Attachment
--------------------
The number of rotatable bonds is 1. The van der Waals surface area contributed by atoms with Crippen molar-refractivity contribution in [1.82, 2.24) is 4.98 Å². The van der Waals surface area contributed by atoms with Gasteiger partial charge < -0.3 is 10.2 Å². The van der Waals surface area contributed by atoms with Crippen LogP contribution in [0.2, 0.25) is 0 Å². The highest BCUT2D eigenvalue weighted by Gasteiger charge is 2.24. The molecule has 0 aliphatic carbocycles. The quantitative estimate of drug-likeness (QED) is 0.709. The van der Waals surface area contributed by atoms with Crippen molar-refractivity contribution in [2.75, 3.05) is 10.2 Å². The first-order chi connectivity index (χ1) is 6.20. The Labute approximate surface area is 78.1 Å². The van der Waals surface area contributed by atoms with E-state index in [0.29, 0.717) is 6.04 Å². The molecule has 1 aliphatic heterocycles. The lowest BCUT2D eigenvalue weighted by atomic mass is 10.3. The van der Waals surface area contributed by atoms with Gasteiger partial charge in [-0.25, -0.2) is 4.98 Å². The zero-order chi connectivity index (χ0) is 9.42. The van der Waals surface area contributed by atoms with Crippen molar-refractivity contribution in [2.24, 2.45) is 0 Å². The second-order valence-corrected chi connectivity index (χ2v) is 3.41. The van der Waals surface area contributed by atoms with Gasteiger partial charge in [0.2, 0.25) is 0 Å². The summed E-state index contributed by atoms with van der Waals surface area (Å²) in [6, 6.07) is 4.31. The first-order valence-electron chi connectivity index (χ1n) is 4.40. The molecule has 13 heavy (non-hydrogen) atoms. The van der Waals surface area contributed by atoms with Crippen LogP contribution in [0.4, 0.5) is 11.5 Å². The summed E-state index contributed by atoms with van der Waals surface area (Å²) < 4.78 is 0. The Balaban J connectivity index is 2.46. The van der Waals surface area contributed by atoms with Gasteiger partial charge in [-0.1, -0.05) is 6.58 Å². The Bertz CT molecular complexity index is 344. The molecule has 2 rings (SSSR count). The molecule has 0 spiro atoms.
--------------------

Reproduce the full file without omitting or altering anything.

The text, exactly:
The number of rotatable bonds is 1. The van der Waals surface area contributed by atoms with Crippen molar-refractivity contribution in [1.82, 2.24) is 4.98 Å². The van der Waals surface area contributed by atoms with Gasteiger partial charge < -0.3 is 10.2 Å². The van der Waals surface area contributed by atoms with Crippen LogP contribution in [0.2, 0.25) is 0 Å². The highest BCUT2D eigenvalue weighted by Gasteiger charge is 2.24. The molecule has 0 aliphatic carbocycles. The quantitative estimate of drug-likeness (QED) is 0.709. The van der Waals surface area contributed by atoms with Crippen molar-refractivity contribution in [2.75, 3.05) is 10.2 Å². The first-order chi connectivity index (χ1) is 6.20. The Labute approximate surface area is 78.1 Å². The van der Waals surface area contributed by atoms with E-state index in [0.29, 0.717) is 6.04 Å². The molecule has 1 aliphatic heterocycles. The lowest BCUT2D eigenvalue weighted by atomic mass is 10.3. The van der Waals surface area contributed by atoms with Gasteiger partial charge in [-0.25, -0.2) is 4.98 Å². The zero-order chi connectivity index (χ0) is 9.42. The van der Waals surface area contributed by atoms with Crippen molar-refractivity contribution in [2.24, 2.45) is 0 Å². The second-order valence-corrected chi connectivity index (χ2v) is 3.41. The van der Waals surface area contributed by atoms with Gasteiger partial charge in [0.2, 0.25) is 0 Å². The summed E-state index contributed by atoms with van der Waals surface area (Å²) in [6, 6.07) is 4.31. The first-order valence-electron chi connectivity index (χ1n) is 4.40. The molecule has 13 heavy (non-hydrogen) atoms. The van der Waals surface area contributed by atoms with Crippen LogP contribution in [0.4, 0.5) is 11.5 Å². The summed E-state index contributed by atoms with van der Waals surface area (Å²) < 4.78 is 0. The Balaban J connectivity index is 2.46. The van der Waals surface area contributed by atoms with Gasteiger partial charge in [-0.1, -0.05) is 6.58 Å². The Bertz CT molecular complexity index is 344. The molecule has 2 rings (SSSR count). The molecule has 0 spiro atoms.